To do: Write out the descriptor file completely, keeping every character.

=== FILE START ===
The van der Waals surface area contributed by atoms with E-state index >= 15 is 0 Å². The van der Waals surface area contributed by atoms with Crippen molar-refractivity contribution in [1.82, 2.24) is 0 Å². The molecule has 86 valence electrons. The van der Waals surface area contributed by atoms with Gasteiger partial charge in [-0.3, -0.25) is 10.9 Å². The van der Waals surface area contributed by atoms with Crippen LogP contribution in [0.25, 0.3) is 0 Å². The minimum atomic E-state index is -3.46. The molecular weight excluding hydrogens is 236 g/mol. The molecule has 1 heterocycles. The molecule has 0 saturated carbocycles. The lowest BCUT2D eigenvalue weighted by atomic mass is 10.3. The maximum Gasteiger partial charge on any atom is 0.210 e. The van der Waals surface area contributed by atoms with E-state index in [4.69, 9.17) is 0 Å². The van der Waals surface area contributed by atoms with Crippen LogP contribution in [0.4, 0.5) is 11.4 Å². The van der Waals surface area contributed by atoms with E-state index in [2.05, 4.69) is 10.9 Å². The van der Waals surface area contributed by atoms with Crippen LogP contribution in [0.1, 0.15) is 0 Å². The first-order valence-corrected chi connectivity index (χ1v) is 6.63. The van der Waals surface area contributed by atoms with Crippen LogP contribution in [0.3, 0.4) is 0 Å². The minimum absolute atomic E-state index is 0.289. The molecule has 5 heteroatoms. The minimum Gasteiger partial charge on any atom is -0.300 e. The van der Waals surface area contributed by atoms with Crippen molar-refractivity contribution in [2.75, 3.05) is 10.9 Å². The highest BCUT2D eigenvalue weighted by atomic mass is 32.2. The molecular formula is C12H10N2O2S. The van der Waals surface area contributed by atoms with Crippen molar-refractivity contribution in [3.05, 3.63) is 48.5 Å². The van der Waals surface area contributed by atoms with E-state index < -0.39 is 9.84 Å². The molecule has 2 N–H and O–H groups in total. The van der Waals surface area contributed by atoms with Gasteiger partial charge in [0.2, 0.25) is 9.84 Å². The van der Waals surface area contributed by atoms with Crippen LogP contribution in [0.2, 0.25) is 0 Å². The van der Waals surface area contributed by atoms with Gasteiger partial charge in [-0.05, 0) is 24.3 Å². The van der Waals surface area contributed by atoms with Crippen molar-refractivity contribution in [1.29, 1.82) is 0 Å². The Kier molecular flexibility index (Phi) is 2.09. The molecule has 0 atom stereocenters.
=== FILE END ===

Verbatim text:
The van der Waals surface area contributed by atoms with E-state index >= 15 is 0 Å². The van der Waals surface area contributed by atoms with Crippen molar-refractivity contribution in [1.82, 2.24) is 0 Å². The molecule has 86 valence electrons. The van der Waals surface area contributed by atoms with Gasteiger partial charge in [-0.3, -0.25) is 10.9 Å². The van der Waals surface area contributed by atoms with Crippen LogP contribution in [0.25, 0.3) is 0 Å². The minimum atomic E-state index is -3.46. The molecular weight excluding hydrogens is 236 g/mol. The molecule has 1 heterocycles. The molecule has 0 saturated carbocycles. The lowest BCUT2D eigenvalue weighted by atomic mass is 10.3. The maximum Gasteiger partial charge on any atom is 0.210 e. The van der Waals surface area contributed by atoms with E-state index in [4.69, 9.17) is 0 Å². The van der Waals surface area contributed by atoms with Crippen LogP contribution in [0.4, 0.5) is 11.4 Å². The van der Waals surface area contributed by atoms with E-state index in [2.05, 4.69) is 10.9 Å². The van der Waals surface area contributed by atoms with Crippen LogP contribution in [0.1, 0.15) is 0 Å². The first-order valence-corrected chi connectivity index (χ1v) is 6.63. The van der Waals surface area contributed by atoms with Crippen LogP contribution in [0.3, 0.4) is 0 Å². The minimum absolute atomic E-state index is 0.289. The molecule has 5 heteroatoms. The minimum Gasteiger partial charge on any atom is -0.300 e. The van der Waals surface area contributed by atoms with Crippen molar-refractivity contribution in [2.75, 3.05) is 10.9 Å². The highest BCUT2D eigenvalue weighted by atomic mass is 32.2. The molecular formula is C12H10N2O2S. The van der Waals surface area contributed by atoms with Crippen molar-refractivity contribution in [3.05, 3.63) is 48.5 Å². The van der Waals surface area contributed by atoms with E-state index < -0.39 is 9.84 Å². The molecule has 2 N–H and O–H groups in total. The van der Waals surface area contributed by atoms with Gasteiger partial charge in [0.2, 0.25) is 9.84 Å². The van der Waals surface area contributed by atoms with Crippen LogP contribution in [0.2, 0.25) is 0 Å². The van der Waals surface area contributed by atoms with Gasteiger partial charge in [-0.05, 0) is 24.3 Å². The van der Waals surface area contributed by atoms with Crippen molar-refractivity contribution in [1.29, 1.82) is 0 Å². The Kier molecular flexibility index (Phi) is 2.09. The molecule has 0 atom stereocenters.